John Wallace, Deputy Fire Management Coordinator, U.S. Fish and Wildlife Service

304: Business Outreach and Mitigation, Before, During and After a Wildfire
Working through states and local communities, FEMA and grant programs have always played a part in working with local businesses impacted by a wildfire. But recently, examples from several fires and proactive staff show the opportunities have expanded and can serve as a model for understanding both the impact wildfires have on business as well as the importance of helping businesses get quickly back on their feet post-wildfire.
Christina Randall, Wildfire Mitigation Administrator, Colorado Springs (CO) Fire Department

Break

105: Community Mitigation Assistance Teams - Where Are They Now and Where Are They Headed?
The National Forest Service Community Mitigation Assistance Team began its pilot phase in 2015 on the Chelan Complex and continued the pilot during the 2016 fire season. The team is designed to work directly with Forests and Incident Management Teams to help communities implement just-in-time mitigation and to build long-term sustainable mitigation capacity. The team will share lessons learned from deployments and talk about the paradigm change to include community mitigation actions during an incident when smoke in the air raises awareness for action.
Pam Leschak, FAC Program Manager, U.S. Forest Service; Jonathan Bruno, Chief Operations Officer, Coalition for the Upper South Platte; Terri Jenkins, Fire Management Specialist, U.S. Fish and Wildlife Service; Forest Schafer, Coordinator, Tahoe Fire and Fuels Team 

205: Rapid Extrication Module (REM) – A Case Study from 2016
2016 was the first season the City of Santa Fe’s REM was a deployable resource. Working closely with the US Forest Service to help meet their needs as well, learn about how the REM was tested in 2016 during the Rough Fire through a deployment. Additionally, understand lessons learned from the fire season and how the REM can be integrated across structural and wildland fire agencies and resource needs.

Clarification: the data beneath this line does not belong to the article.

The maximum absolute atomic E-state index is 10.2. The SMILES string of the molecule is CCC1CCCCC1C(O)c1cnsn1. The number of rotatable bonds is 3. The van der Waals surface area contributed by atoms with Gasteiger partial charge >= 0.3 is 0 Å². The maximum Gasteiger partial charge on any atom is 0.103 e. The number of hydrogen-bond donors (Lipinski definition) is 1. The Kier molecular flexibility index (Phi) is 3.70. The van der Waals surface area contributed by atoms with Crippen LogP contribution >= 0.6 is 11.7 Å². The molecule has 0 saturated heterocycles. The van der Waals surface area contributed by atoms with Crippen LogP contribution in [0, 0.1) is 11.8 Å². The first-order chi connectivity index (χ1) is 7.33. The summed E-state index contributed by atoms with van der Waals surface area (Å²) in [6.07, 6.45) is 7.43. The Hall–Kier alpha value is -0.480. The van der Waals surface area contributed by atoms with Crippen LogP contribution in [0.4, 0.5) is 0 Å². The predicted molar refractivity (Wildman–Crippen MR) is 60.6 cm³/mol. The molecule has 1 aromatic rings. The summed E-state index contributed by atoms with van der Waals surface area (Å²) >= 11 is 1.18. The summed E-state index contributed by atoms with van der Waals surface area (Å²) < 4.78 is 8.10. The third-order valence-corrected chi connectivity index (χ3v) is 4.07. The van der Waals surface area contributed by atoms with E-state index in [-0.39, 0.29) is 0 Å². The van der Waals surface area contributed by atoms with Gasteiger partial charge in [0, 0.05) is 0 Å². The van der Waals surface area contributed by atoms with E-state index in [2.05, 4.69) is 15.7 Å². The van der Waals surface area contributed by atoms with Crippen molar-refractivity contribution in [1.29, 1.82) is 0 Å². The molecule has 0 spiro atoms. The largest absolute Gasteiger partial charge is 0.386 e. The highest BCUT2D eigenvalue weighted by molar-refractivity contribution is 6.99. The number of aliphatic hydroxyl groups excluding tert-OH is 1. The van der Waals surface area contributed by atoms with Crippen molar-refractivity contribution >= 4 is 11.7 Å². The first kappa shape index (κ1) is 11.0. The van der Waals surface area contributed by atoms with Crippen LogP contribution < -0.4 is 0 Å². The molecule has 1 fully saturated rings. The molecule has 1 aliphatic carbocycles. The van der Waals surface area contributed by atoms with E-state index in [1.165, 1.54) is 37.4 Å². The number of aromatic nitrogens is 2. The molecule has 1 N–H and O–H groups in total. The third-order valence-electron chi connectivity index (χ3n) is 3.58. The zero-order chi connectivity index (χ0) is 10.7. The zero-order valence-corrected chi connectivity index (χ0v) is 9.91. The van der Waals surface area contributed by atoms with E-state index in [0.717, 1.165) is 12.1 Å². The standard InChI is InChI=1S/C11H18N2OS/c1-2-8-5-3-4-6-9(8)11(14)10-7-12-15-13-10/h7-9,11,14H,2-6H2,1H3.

Jan Snyder, Assistant Chief, City of Santa Fe (NM) Fire Department

305: What a Presidential Transition Means to the Wildland Fire Community
With a new administration comes the potential for new ideas and opportunities for the wildland fire community. And, as the Cohesive Strategy (CS) enters its eighth year, join national CS leaders in this interactive panel session as they share progress and updates on priority national and regional CS implementation efforts, provide insights into the transition in the presidential administration and potential impacts. They will also answer your questions regarding wildland fire initiatives and other concerns, and solicit your feedback on CS activities from national and local perspectives.
Jim Karels, State Forester, Florida Forest Service; Mike Zupko, Wildland Fire Leadership Council; Patti Blankenship, Technical Advisor, U.S. Fire Administration

General Session 4: Blue Cut Fire, Southern California
In San Bernardino County, California, just west of Interstate 15, the Blue Cut Fire ignited late morning, August 16, 2016. Rapidly spreading over the next few days, at the height of the fire there were well over 2600 personnel actively involved in suppression activities. Although not that atypical to other historic Southern California fires that spread rapidly that time of year, some of the challenges dealt with managing the mandatory evacuation of over 80,000 residents and the destruction of over 300 homes and structures. After one week, the fire was contained, though 36,000 acres had been scorched in the Cajon Pass area. Learn not only tactics used on the fire but insights into managing a large-scale mandatory evacuation and other considerations on a wildfire that exhibited massive growth in just the first few days.
Glenn Barley, San Bernardino Unit Chief, CAL FIRE; Josh Boehm, Assistant District Fire Management Officer, Front County Ranger District (CA), San Bernadino National Forest; John Chamberlin, Assistant Chief, San Bernadino County (CA) Fire Protection District; Steven Shaw, Deputy Chief, CAL FIRE

Post-Conference Field Trips and Sessions

Wildland Fire Assessment Program
The WFAP is a joint effort by the U.S. Forest Service and the National Volunteer Fire Council to provide volunteer departments with training on how to properly conduct assessments for homes located in the wildland-urban interface (WUI). This four-part, train-the-trainer course covers understanding the WUI problem, identifying the zones, evaluating the home, and available resources. Students will be able to take this information back to their respective departments and teach personnel how to properly conduct a home assessment to help residents make their property more adapted to wildfire. Students will be provided with a toolkit and supplemental resources.
Ron Roy, Division Chief/NVFC Wildland Chair, Douglas County (WA) Fire District #2

Pre-registration required.

Download WUI conference program details



WUI Gives Me Access

WUI offers an amazing opportunity to work with Chiefs and Fire Management Officers that I would normally not have access to. These individuals were very pleased to speak with me and guide me through discussions at different times during the non-session hours.